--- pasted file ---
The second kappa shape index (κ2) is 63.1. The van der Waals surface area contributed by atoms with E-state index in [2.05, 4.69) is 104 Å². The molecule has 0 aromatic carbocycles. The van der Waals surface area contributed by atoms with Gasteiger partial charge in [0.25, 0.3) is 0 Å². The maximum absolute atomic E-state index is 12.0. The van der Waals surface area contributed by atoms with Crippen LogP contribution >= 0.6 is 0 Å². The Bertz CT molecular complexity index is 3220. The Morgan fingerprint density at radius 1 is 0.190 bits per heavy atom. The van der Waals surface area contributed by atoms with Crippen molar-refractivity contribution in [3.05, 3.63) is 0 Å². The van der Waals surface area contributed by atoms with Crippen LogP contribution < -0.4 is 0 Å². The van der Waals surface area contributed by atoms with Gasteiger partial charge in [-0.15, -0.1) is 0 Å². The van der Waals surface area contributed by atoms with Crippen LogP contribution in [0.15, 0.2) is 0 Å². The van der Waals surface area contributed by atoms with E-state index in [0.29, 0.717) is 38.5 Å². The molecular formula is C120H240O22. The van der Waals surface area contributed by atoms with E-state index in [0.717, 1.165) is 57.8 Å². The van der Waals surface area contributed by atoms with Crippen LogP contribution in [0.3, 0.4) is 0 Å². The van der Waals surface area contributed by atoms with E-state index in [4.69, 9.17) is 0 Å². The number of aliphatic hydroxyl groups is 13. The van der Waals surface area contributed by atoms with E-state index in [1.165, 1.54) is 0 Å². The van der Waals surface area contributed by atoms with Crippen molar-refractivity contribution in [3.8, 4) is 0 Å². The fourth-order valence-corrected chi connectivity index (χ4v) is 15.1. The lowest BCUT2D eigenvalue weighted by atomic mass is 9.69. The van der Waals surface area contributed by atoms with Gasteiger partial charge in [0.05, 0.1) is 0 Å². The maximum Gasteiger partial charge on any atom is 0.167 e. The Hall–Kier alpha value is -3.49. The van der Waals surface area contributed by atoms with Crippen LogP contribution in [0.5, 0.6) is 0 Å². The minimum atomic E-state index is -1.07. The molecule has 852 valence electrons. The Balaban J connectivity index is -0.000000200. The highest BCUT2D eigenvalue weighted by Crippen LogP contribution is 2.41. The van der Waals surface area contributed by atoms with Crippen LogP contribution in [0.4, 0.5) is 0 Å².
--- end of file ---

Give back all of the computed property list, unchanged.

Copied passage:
The second kappa shape index (κ2) is 63.1. The van der Waals surface area contributed by atoms with E-state index in [2.05, 4.69) is 104 Å². The molecule has 0 aromatic carbocycles. The van der Waals surface area contributed by atoms with Gasteiger partial charge in [0.25, 0.3) is 0 Å². The maximum absolute atomic E-state index is 12.0. The van der Waals surface area contributed by atoms with Crippen LogP contribution >= 0.6 is 0 Å². The Bertz CT molecular complexity index is 3220. The Morgan fingerprint density at radius 1 is 0.190 bits per heavy atom. The van der Waals surface area contributed by atoms with Crippen molar-refractivity contribution in [3.05, 3.63) is 0 Å². The van der Waals surface area contributed by atoms with Crippen LogP contribution < -0.4 is 0 Å². The van der Waals surface area contributed by atoms with Gasteiger partial charge in [-0.15, -0.1) is 0 Å². The van der Waals surface area contributed by atoms with Crippen LogP contribution in [0.15, 0.2) is 0 Å². The van der Waals surface area contributed by atoms with E-state index in [0.29, 0.717) is 38.5 Å². The molecular formula is C120H240O22. The van der Waals surface area contributed by atoms with E-state index in [0.717, 1.165) is 57.8 Å². The van der Waals surface area contributed by atoms with Crippen LogP contribution in [0.3, 0.4) is 0 Å². The van der Waals surface area contributed by atoms with E-state index in [4.69, 9.17) is 0 Å². The number of aliphatic hydroxyl groups is 13. The van der Waals surface area contributed by atoms with E-state index in [1.165, 1.54) is 0 Å². The van der Waals surface area contributed by atoms with Crippen molar-refractivity contribution in [3.8, 4) is 0 Å². The fourth-order valence-corrected chi connectivity index (χ4v) is 15.1. The lowest BCUT2D eigenvalue weighted by atomic mass is 9.69. The van der Waals surface area contributed by atoms with Gasteiger partial charge in [0.05, 0.1) is 0 Å². The maximum Gasteiger partial charge on any atom is 0.167 e. The Hall–Kier alpha value is -3.49. The van der Waals surface area contributed by atoms with Crippen LogP contribution in [0.5, 0.6) is 0 Å². The minimum atomic E-state index is -1.07. The molecule has 852 valence electrons. The Balaban J connectivity index is -0.000000200. The highest BCUT2D eigenvalue weighted by Crippen LogP contribution is 2.41. The van der Waals surface area contributed by atoms with Crippen LogP contribution in [0.4, 0.5) is 0 Å².